If you're a big reader or a fan of BookTok, chances are you may have heard of Goodreads. Couple Otis Chandler and Elizabeth Kaur Chandler launched the reading app in 2007 after Otis was inspired by looking to a friend's bookshelf for ideas on what to read. In 2013, Amazon purchased the app for about $150 million, per AllThingsD.
Amazon's controversial ownership of the app is, in some cases, directly linked to its history of glitching. However, nothing could prepare users for what happened on June 26, 2023, when the app went offline for roughly a full day.
Why is Goodreads not working? Here's what you need to know.
Why is Goodreads not working?
On June 26, 2023, the Goodreads website and app stopped working. The error message that appeared read, "An unexpected error occurred. It may be that Goodreads servers are over capacity: please try again in a bit. You may also try to sign out and sign back in (or force-close and relaunch the app) to refresh your user session."
According to the Associated Press, the app appeared to be down at 4 p.m. ET and continuing into the night. Users could access Goodreads again on June 27 after a second error message. This time, the message read, "Goodreads is down for maintenance. We expect to be back within minutes. Please try again soon!"
It appears Goodreads was not working for routine maintenance, but that didn't stop users from wondering why there wasn't any warning beforehand.
Users reacted to Goodreads not working the best way they could: with memes!
A surprising number of people reacted vocally online to Goodreads not working, posting memes, pleas for updates, and funny reactions to the glitch. One user wrote, "wanted to update my progress on the book im reading only to find out goodreads is down" with a picture of Kim Kardashian's crying face.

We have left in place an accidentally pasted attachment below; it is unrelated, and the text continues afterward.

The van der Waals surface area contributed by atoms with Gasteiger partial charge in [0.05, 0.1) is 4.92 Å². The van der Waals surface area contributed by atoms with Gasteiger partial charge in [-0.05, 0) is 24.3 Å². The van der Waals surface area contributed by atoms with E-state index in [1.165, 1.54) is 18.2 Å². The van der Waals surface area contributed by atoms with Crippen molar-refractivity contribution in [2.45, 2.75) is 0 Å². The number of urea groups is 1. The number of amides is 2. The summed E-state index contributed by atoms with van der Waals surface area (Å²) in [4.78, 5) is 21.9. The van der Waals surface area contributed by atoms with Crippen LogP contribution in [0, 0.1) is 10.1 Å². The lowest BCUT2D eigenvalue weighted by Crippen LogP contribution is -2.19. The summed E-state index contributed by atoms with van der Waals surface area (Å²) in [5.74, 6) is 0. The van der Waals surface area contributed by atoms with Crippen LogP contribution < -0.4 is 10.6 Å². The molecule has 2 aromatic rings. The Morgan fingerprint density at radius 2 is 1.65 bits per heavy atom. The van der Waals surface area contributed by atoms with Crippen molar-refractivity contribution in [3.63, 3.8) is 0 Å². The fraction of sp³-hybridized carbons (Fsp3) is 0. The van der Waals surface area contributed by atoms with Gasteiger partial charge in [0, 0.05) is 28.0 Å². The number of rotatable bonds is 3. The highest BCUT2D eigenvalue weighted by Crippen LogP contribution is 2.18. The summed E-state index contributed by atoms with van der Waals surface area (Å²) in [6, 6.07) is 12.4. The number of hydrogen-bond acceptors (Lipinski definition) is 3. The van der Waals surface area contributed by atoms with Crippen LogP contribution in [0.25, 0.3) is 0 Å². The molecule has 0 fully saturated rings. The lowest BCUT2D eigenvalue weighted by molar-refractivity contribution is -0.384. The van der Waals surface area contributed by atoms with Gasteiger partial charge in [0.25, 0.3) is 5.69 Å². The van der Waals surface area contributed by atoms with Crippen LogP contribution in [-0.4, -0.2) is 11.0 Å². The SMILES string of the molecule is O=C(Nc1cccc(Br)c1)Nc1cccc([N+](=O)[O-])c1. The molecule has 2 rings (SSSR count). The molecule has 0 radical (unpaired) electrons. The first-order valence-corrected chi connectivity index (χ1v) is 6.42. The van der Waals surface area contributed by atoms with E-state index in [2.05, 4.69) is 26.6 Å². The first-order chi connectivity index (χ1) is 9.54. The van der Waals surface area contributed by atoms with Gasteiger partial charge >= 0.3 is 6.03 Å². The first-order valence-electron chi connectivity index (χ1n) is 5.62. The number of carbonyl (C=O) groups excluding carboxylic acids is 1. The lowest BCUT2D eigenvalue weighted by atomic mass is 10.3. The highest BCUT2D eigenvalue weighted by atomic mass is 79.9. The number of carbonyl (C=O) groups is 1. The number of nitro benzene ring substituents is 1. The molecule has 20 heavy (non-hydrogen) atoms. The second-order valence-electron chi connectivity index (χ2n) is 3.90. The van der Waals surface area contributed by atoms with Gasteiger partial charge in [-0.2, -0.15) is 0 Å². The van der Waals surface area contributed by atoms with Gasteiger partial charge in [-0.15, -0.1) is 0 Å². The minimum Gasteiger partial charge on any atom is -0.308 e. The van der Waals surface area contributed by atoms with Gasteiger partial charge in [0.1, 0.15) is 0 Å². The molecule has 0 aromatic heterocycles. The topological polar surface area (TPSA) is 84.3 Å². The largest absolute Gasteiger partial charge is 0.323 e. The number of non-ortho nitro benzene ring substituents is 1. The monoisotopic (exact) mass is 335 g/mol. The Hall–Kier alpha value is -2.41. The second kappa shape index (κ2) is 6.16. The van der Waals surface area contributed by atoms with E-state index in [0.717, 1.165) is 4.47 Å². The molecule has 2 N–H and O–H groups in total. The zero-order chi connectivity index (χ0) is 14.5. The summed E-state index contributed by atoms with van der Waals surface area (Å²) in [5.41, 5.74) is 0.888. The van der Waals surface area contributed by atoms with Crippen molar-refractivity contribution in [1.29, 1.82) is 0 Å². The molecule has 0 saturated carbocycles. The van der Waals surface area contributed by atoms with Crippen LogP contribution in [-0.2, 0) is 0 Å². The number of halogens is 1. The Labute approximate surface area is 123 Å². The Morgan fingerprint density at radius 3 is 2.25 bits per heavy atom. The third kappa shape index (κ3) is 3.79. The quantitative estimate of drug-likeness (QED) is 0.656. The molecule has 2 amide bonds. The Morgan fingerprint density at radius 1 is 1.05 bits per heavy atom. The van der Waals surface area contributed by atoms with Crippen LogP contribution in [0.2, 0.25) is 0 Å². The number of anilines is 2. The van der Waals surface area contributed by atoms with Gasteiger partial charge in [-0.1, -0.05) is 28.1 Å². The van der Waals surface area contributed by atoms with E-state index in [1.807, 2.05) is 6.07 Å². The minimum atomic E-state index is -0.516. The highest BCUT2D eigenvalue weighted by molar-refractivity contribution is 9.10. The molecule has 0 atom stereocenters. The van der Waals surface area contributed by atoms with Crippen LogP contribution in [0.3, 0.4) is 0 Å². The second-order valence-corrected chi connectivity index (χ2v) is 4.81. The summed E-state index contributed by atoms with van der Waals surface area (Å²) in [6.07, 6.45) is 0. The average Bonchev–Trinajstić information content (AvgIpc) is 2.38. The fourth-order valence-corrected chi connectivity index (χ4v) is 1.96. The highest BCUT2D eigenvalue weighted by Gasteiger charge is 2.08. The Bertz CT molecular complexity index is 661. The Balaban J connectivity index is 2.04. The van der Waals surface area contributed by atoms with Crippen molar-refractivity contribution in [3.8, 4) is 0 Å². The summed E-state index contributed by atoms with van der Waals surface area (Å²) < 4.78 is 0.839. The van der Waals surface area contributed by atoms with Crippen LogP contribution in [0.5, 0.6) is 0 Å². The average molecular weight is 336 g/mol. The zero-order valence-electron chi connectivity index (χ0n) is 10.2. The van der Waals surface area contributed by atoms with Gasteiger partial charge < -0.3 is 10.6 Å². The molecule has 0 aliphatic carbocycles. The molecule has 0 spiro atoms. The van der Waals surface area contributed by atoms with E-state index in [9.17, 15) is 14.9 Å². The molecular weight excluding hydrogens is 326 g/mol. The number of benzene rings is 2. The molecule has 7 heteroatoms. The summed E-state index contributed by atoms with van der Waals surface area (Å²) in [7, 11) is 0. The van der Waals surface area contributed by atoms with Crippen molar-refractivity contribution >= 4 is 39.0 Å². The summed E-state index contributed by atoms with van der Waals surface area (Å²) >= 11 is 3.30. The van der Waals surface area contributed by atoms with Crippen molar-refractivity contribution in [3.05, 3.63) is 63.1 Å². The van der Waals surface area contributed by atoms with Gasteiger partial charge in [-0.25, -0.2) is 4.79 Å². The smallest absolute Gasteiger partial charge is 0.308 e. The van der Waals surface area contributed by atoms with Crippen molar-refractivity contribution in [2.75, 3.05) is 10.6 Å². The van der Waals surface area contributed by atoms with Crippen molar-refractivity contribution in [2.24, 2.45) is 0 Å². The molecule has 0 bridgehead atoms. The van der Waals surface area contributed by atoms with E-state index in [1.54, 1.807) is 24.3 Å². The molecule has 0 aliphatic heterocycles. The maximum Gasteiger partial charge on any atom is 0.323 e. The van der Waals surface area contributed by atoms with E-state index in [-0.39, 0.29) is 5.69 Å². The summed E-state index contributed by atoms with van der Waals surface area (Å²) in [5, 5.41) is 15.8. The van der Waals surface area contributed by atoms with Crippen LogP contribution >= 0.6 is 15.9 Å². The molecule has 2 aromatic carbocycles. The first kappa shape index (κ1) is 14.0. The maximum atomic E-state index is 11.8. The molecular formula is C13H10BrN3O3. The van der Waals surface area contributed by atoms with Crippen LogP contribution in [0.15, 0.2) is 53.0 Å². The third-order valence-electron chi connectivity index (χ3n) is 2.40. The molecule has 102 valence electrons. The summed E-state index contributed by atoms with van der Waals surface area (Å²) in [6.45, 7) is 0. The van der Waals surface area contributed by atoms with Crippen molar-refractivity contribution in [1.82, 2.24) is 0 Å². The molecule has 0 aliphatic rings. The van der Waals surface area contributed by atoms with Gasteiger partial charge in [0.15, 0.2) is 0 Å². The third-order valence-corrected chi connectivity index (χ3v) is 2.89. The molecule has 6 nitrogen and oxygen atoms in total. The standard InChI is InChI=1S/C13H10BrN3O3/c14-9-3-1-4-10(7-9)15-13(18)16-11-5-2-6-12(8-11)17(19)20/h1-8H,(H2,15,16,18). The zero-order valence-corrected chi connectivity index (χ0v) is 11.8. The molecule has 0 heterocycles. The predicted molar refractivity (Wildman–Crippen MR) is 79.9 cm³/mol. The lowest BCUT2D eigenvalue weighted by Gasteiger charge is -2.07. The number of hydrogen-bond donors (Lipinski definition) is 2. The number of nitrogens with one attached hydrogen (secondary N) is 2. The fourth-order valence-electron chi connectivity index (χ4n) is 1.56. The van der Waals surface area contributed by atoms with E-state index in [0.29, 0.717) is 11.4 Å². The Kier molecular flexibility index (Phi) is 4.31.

Authors and reviewers have asked Goodreads to prevent "review bombing."
In 2021, Time Magazine wrote an article pleading with Goodreads to address extortion scams and review bombings that many authors on the website experienced. Independent author Beth Black explained that at the time, she received a threatening email from an anonymous server requesting money or she would be review bombed, potentially impacting her readership and sales.
The problem with review bombing has persisted, and the New York Times also addressed the issue in a 2023 article. Users take out-of-context snippets or details about the book from the internet and deliberately rate it with one star, tanking its overall rating and potentially hindering an author's success. Goodreads ratings are used as marketing tools, especially for debut or upcoming books.
Another example of a review bombing is Alex Aster's Lightlark. When users began receiving the book's Advanced Reader Copies (ARCs), they cited discrepancies between digital marketing and the written work. They took their frustrations out by review-bombing the book instead.
Author Roxane Gay also pointed out, "It can be incredibly hurtful, and it’s frustrating that people are allowed to review books this way if they haven’t read them. Worse, they’re allowed to review books that haven’t even been written. I have books on there being reviewed that I’m not finished with yet."
In a statement, Goodreads said it "takes the responsibility of maintaining the authenticity and integrity of ratings and protecting our community of readers and authors very seriously" and took steps to make it easier to report or flag suspicious reviews.
But will this be enough?